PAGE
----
Donald Trump reportedly enjoyed watching New York Sen. Elise Stefanik defend him, but reportedly doesn’t trust the third House Republican to replace U.S. Rep. Liz Cheney as chair of the 2021 House Republican Conference .
A profile of the rising Republican The New York Times reports that Ms. Stefanik has earned a reputation for her diligence “in advancing the party’s message” and her “unabashedly transactional” relationships to win support as she moves into the lower house of Congress.
But sources close to the former president said The times that any stories giving her as a “possible mate [to Trump] they are considered clumsy plants by their own group and inspire uproar and ridicule.’
“Trump liked her, they said, and he liked to see her defend him. But he didn’t trust her either,” according to the report.
The times chronicles the rapid rise of Ms. Stefanik, a staunch supporter of the former president, from a relatively moderate to a prominent figure on the far-right side of the Republican Party with a self-described “super-MAGA” agenda, embracing Mr. Trump’s baseless narrative of election fraud and embracing conspiracy theories that appeal to a reactionary base.
Before he made his 2024 bid official, he was among the few high-ranking Republicans to endorse Trump.
“Republican voters determine who the leader of the Republican Party is, and it’s very clear that President Trump is the leader of the Republican Party,” he said in November.
It’s worth noting that Ms. Stefanik also reportedly once called Mr. Trump a “bad job.”
On New Year’s Eve, as Republicans prepare for their slim majority in the House of Representatives after their midterm election victories, he has also vowed political retaliation against President Joe Biden’s administration.
“For the past two years, the American people have suffered from crisis after crisis due to failed one-party rule by Democrats in Washington,” he tweeted. When members of Congress are sworn in this week, “that’s OVER,” he said.
Fellow New York congresswoman Alexandria Ocasio-Cortez also criticized Ms Stefanik after the profile was published. He pointed to the characterization of the Republican’s alleged annoyance that the Democratic representative “hadn’t shown her the respect that she felt she was due,” fueling in part Ms. Stefanik’s descent to the right.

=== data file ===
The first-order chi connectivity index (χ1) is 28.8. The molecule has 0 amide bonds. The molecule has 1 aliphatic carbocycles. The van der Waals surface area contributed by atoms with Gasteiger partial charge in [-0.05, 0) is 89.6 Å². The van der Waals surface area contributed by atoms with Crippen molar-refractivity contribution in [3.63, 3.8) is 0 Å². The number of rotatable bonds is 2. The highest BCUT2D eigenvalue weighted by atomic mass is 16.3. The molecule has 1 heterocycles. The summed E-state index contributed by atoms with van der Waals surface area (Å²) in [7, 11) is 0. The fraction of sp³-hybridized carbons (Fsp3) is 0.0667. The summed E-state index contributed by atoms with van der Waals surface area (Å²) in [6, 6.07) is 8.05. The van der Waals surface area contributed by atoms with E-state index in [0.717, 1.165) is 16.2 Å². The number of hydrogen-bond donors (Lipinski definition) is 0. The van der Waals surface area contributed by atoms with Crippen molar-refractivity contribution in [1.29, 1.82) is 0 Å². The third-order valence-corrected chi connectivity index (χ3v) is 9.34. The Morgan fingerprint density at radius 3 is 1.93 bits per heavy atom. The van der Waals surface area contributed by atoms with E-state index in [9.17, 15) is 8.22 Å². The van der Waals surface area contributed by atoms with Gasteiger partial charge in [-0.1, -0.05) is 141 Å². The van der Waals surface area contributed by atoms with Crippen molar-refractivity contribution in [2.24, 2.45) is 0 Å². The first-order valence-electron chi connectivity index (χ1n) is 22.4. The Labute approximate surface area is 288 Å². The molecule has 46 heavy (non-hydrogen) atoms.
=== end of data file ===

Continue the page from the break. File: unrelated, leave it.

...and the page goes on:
“What is it with people randomly blaming the mere existence of others for their own descent into neo-Nazism? As a girl, you did it yourself,” Ms. Ocasio-Cortez wrote on Dec. 31. “Unless her proposal is here, she started espousing the grand replacement theory because she couldn’t treat me like help.”
Ms Stefanik and other Republican officials have come under renewed scrutiny in the wake of the May 2022 racist massacre in Buffalo, New York, for echoing similar “grand replacement theory” claims that fueled the attack.
Her campaign ran a series of Facebook ads in September 2021, arguing that Democratic officials are allowing immigrants into the U.S. in an effort to outnumber and ultimately vote Republicans, a tenet of white supremacy.
“The Radical Democrats are planning their most aggressive move yet: a PERMANENT ELECTION REBELLION,” one of the ads said. “Their plan to grant amnesty to 11 MILLION illegal immigrants will overturn our current electorate and create a permanent liberal majority in Washington.”